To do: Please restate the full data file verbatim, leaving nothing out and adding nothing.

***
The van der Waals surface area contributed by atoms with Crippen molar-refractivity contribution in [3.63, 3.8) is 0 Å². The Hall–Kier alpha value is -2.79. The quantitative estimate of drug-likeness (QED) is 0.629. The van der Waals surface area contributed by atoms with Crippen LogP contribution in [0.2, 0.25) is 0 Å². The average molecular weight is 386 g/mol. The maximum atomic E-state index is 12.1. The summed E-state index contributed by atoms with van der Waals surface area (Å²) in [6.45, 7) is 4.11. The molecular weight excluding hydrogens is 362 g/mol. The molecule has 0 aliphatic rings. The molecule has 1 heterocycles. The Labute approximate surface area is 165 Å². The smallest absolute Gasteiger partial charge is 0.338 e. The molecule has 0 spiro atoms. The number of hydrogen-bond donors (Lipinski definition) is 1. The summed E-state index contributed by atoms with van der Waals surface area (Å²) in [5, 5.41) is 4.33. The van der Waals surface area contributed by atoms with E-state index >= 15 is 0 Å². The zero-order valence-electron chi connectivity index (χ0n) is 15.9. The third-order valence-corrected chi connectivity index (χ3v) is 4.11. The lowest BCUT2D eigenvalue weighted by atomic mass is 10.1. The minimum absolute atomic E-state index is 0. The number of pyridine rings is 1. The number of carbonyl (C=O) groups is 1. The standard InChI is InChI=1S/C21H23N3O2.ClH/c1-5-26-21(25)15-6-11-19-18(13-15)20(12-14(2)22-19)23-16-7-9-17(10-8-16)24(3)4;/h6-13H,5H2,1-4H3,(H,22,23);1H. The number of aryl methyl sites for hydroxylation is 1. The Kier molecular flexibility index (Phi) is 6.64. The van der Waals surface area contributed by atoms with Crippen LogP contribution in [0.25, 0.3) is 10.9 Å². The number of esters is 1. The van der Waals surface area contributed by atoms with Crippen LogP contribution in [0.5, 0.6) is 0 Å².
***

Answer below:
The van der Waals surface area contributed by atoms with Crippen molar-refractivity contribution in [3.63, 3.8) is 0 Å². The Hall–Kier alpha value is -2.79. The quantitative estimate of drug-likeness (QED) is 0.629. The van der Waals surface area contributed by atoms with Crippen LogP contribution in [0.2, 0.25) is 0 Å². The average molecular weight is 386 g/mol. The maximum atomic E-state index is 12.1. The summed E-state index contributed by atoms with van der Waals surface area (Å²) in [6.45, 7) is 4.11. The molecular weight excluding hydrogens is 362 g/mol. The molecule has 0 aliphatic rings. The molecule has 1 heterocycles. The Labute approximate surface area is 165 Å². The smallest absolute Gasteiger partial charge is 0.338 e. The molecule has 0 spiro atoms. The number of hydrogen-bond donors (Lipinski definition) is 1. The summed E-state index contributed by atoms with van der Waals surface area (Å²) in [5, 5.41) is 4.33. The van der Waals surface area contributed by atoms with E-state index >= 15 is 0 Å². The zero-order valence-electron chi connectivity index (χ0n) is 15.9. The third-order valence-corrected chi connectivity index (χ3v) is 4.11. The lowest BCUT2D eigenvalue weighted by atomic mass is 10.1. The minimum absolute atomic E-state index is 0. The number of pyridine rings is 1. The number of carbonyl (C=O) groups is 1. The standard InChI is InChI=1S/C21H23N3O2.ClH/c1-5-26-21(25)15-6-11-19-18(13-15)20(12-14(2)22-19)23-16-7-9-17(10-8-16)24(3)4;/h6-13H,5H2,1-4H3,(H,22,23);1H. The number of aryl methyl sites for hydroxylation is 1. The Kier molecular flexibility index (Phi) is 6.64. The van der Waals surface area contributed by atoms with Crippen LogP contribution in [0.25, 0.3) is 10.9 Å². The number of esters is 1. The van der Waals surface area contributed by atoms with Crippen LogP contribution in [0.5, 0.6) is 0 Å².